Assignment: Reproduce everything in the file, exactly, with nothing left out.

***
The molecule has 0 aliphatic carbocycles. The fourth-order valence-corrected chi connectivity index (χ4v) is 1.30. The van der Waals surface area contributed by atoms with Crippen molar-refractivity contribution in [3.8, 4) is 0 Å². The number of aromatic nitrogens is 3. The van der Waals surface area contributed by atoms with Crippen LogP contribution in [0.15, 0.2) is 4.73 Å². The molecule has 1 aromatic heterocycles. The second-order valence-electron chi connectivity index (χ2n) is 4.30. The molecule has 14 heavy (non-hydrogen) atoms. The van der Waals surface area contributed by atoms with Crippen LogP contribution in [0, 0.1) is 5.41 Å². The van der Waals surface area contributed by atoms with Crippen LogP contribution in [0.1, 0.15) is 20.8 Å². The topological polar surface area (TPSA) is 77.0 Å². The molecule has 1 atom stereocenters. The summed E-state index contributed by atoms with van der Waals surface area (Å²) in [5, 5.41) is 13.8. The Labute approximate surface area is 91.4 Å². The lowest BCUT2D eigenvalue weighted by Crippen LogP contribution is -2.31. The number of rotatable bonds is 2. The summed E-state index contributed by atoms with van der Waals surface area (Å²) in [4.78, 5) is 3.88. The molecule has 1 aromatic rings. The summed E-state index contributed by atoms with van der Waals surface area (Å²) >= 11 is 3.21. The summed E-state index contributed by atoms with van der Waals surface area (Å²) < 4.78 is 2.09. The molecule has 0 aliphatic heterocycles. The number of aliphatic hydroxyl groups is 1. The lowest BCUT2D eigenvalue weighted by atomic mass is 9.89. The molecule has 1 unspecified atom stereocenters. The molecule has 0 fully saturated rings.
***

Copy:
The molecule has 0 aliphatic carbocycles. The fourth-order valence-corrected chi connectivity index (χ4v) is 1.30. The van der Waals surface area contributed by atoms with Crippen molar-refractivity contribution in [3.8, 4) is 0 Å². The number of aromatic nitrogens is 3. The van der Waals surface area contributed by atoms with Crippen LogP contribution in [0.15, 0.2) is 4.73 Å². The molecule has 1 aromatic heterocycles. The second-order valence-electron chi connectivity index (χ2n) is 4.30. The molecule has 14 heavy (non-hydrogen) atoms. The van der Waals surface area contributed by atoms with Crippen LogP contribution in [0, 0.1) is 5.41 Å². The van der Waals surface area contributed by atoms with Crippen LogP contribution in [0.1, 0.15) is 20.8 Å². The topological polar surface area (TPSA) is 77.0 Å². The molecule has 1 atom stereocenters. The summed E-state index contributed by atoms with van der Waals surface area (Å²) in [5, 5.41) is 13.8. The Labute approximate surface area is 91.4 Å². The lowest BCUT2D eigenvalue weighted by Crippen LogP contribution is -2.31. The number of rotatable bonds is 2. The summed E-state index contributed by atoms with van der Waals surface area (Å²) in [4.78, 5) is 3.88. The molecule has 1 aromatic rings. The summed E-state index contributed by atoms with van der Waals surface area (Å²) >= 11 is 3.21. The summed E-state index contributed by atoms with van der Waals surface area (Å²) < 4.78 is 2.09. The molecule has 0 aliphatic heterocycles. The number of aliphatic hydroxyl groups is 1. The lowest BCUT2D eigenvalue weighted by atomic mass is 9.89. The molecule has 1 unspecified atom stereocenters. The molecule has 0 fully saturated rings.